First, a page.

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Thursday, 17 November 2011

External dimension of the common fisheries policy

The 3123rd Council meeting on Agriculture and Fisheries held in Brussels on 14 November 2011 held an exchange of views on the communication from the Commission on the external dimension of the common fisheries policy (CFP) (12517/11) as part of the proposals for the reform of the CFP.

Most of the delegations noted the importance of the external dimension of the CFP as international fish stocks are crucial for the EU. Furthermore, they insisted also on the key role which should be played by regional fisheries management organisations (RFMOs) and bilateral agreements.

Transparency with regard to the exploitation levels in the waters under the jurisdiction of the coastal states and with regard to evaluation of bilateral agreements including scientific stock assessment was mentioned as an important issue.

Concerning the financial contribution by the ship-owners benefitting from access to the high sea and from access to waters under bilateral agreements certain member states feared about a loss in competitivity while most of the other considered that this contribution should increase as suggested by the Commission.

Level playing field vis-à-vis third countries was considered by the majority of the delegations as an essential dimension of the future CFP. Some member states insisted on trade measures as an instrument for defending the CFP.

Finally, some member states were in favour of Council conclusions following those on the Fisheries Partnership Agreements adopted in 2004 but most of the delegations would prefer that the main elements of the external dimension of the CFP being introduced in the legal proposals. During the Agriculture and Fisheries Council in July 2011, the Council launched the CFP reform process by holding a public exchange of views on Commission proposals on this subject (13028/11). At this occasion, several member states noted that EU's external fishery policy had been given a specific place in the proposals. In its communication on the external dimension of the CFP, the Commission noted that in a context where 85% of the world fish stocks are reported as being either fully exploited or overexploited, the EU is one of the very few major players with a strong presence in all of the world’s oceans through its fleets and investments, bilateral agreements with third countries and participation in most relevant RFMOs. In addition, the EU also constitutes a main market for fishery products in terms of consumption and imports. All this gives the EU a responsibility by contributing to long-term sustainability worldwide through enhancing the performance of RFMOs and improving the functioning of bilateral fisheries agreement.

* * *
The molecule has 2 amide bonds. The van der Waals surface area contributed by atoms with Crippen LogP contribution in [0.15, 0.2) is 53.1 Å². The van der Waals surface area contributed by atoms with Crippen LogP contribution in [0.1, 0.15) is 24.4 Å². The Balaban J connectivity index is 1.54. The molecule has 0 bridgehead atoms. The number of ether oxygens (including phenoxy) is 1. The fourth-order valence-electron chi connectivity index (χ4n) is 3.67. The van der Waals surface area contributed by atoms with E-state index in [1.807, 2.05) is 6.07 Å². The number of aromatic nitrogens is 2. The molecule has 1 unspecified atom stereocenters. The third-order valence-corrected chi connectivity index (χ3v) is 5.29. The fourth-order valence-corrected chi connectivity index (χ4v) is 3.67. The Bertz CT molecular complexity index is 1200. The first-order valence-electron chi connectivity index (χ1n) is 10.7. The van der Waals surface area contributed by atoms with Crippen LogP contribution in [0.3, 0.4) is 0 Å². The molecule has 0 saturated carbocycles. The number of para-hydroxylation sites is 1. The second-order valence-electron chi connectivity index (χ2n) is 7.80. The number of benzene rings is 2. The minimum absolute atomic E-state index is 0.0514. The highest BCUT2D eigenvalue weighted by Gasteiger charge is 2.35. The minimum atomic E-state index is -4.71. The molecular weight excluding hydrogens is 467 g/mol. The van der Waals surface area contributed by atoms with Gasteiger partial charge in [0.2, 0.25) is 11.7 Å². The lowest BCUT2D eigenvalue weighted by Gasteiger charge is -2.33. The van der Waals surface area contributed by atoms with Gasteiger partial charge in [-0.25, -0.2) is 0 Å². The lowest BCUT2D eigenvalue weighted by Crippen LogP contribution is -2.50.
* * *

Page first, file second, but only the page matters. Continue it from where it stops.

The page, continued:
Source: Council of Ministers